The Skin and Its Girl
Imagine this. In the final hour before dawn, the doctor pulls a baby through an incision under a woman’s belly. Everyone is doomed to this first unhousing, one way or another. And as he lifts me from the dark warmth of my mother’s body and unwraps the cord from around my neck, everyone here begins to work as hard as they can. They work for several minutes, until the outcome is obvious. Someone looks at the clock, announces the time.
My mother might be to blame—she refused to push—or the doctor, so hard on himself, so ready to take responsibility for real and imagined mistakes. All their medical instruments agree: this is not a beginning, but an ending.
When my mother has been taken away, her blood still marks the floor, the room’s metal surfaces, and the doctor’s gown. He and the nurse, who have stayed behind to clean the body, are angry—at my mother, yes, but mostly at themselves because they made promises to her and to the adoptive parents that my birth would be routine.
But at this moment, my skin is a pallid version of my mother’s wheat-colored complexion, fading to the flat yellow-gray of death. Blood vessels ruptured in my face during asphyxiation by the cord, and now, fine blue filaments around my mouth cause the doctor’s hands to shake as he wipes the waxy film from behind my stiff ears. The nurse hands him another rag. When their work is finished, they will swaddle my body and offer my mother and the adoptive parents a chance to speak with the hospital’s chaplain.
The doctor checks the time of death with the nurse but gets no answer.
“I said, was it six thirty-eight?”
The nurse is staring at my body with a frown.
Imagine their surprise: a vein pulses on the crown of my head. And imagine, as I have many times, the strangeness of what they see happening to my face. It is turning blue. No, not an airless blue. Like a fine network of roots, cobalt filaments are wiggling outward from lips and eyelids, webbing together under the skin across cheeks and forehead. The broken blood vessels seem to multiply with every branching. They grow in density, too, coloring my face. Down my neck, across my chest, underneath my fingernails, and between my toes. Soon my entire body is an even, lustrous blue like a creature from a fairy tale.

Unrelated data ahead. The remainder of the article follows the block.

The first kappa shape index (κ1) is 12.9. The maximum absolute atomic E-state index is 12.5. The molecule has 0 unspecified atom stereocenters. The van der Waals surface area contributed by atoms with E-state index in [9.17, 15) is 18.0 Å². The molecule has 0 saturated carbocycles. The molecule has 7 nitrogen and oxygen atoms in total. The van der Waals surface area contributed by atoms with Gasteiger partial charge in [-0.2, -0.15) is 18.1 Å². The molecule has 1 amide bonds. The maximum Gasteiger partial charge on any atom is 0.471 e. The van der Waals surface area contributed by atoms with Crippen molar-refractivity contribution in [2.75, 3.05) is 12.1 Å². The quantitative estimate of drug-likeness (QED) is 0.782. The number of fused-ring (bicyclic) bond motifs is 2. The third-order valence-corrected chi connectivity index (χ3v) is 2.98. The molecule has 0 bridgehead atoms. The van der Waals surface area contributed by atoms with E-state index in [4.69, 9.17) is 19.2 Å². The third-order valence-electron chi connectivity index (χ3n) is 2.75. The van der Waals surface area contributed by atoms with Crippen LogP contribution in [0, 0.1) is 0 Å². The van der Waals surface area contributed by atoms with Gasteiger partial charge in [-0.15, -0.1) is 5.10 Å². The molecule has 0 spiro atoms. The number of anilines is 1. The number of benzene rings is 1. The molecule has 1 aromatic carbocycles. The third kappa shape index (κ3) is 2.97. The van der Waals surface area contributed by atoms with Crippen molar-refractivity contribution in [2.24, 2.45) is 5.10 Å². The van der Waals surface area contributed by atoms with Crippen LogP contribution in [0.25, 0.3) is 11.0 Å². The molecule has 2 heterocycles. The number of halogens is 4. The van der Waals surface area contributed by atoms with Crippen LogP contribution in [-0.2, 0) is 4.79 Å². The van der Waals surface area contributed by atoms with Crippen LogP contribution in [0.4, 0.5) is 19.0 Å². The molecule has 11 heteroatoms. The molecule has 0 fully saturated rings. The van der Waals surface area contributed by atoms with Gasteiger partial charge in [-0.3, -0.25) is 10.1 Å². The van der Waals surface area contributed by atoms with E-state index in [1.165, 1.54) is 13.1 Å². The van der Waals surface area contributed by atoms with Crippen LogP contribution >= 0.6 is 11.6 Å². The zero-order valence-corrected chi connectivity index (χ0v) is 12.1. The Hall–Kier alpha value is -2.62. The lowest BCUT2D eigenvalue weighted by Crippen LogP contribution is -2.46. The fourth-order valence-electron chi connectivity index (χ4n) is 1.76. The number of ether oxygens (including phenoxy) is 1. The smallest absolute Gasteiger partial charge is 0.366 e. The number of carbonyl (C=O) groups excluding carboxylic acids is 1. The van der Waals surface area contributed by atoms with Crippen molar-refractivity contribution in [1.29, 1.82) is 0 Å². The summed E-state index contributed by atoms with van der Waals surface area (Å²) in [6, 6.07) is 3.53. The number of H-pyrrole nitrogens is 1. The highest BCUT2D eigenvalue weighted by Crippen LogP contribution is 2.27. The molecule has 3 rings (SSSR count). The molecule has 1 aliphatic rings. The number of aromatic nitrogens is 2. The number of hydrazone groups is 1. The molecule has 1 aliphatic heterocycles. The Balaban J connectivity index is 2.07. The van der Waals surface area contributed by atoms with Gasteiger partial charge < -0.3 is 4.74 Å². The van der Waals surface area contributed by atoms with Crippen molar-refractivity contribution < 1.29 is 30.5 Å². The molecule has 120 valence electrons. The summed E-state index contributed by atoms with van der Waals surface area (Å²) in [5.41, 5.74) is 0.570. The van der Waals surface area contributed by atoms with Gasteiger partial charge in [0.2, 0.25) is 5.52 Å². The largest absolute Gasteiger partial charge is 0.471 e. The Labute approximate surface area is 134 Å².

The nurse asks the doctor, “Have you seen anything like this before?”
Later, in his report, he will make a fuller description which will be filed away and forgotten among the handful of other strange cases in the hospital’s history, reread only by me a few decades later when the hospital is about to purge its archives. But just now, he can only stare, stranded between curiosity and shock.
The nurse sets the bell of a stethoscope on my bare chest and says, “There’s a heartbeat.”
The doctor ignores this observation and gropes for the EEG leads. Yet no doctor in the world needs a machine to prove what anyone’s eyes can see. My whole body is alive and blue: the pure cobalt of a gas flame. The color is most brilliant on my thighs, belly, and cheeks. On a normal baby, the pattern would indicate a healthy flush. My blue eyelids twitch, my blue limbs move, and I sneeze.
My birth comes over two centuries after our family first exalted the glories of the color blue, Auntie, but you taught me a few rules of interpretation. Everything depends on context. I will get around to why I am here at your gravestone, but first, let me try again to understand how you came to my bassinet on my first day in this world.
You taught me stories so old they were last repeated when today’s aunties’ aunties were still small enough to run barefoot around the soap factory. The curse of the despicable woman, they said, is to give birth to stones, to puppies, to a piece of cannibalistic dung. In that world, there are crones and magic rings, red-eyed ogres and water-dwelling djinn. Back then, everybody knew that Aladdin meant the Glory of Religion (Ala’ ad-Din, if you want to break it down) and that every tale is an allegory.
To be clear, ours was no longer that world.
Yet we found ourselves one day with an uncanny pure thing on the top floor of a middling Portland hospital. Here we had, somehow, me—a blue baby—and, soon, three fairy godmothers.
Births in the Rummani family had always been newsworthy, so it was unusual, that morning, for only one blood relative to attend: my maternal grandmother, Saeeda Rummani. During my nine months in utero there had been a divorce, the resurgence of a mental illness, the decision to give a baby away, even a lie about a miscarriage—nothing to be proud of. The birth deserved no pomp, and Saeeda had left her husband in the care of his home nurse and gone, without much optimism, to her daughter’s bedside the way she might attend a shotgun wedding before a justice of the peace.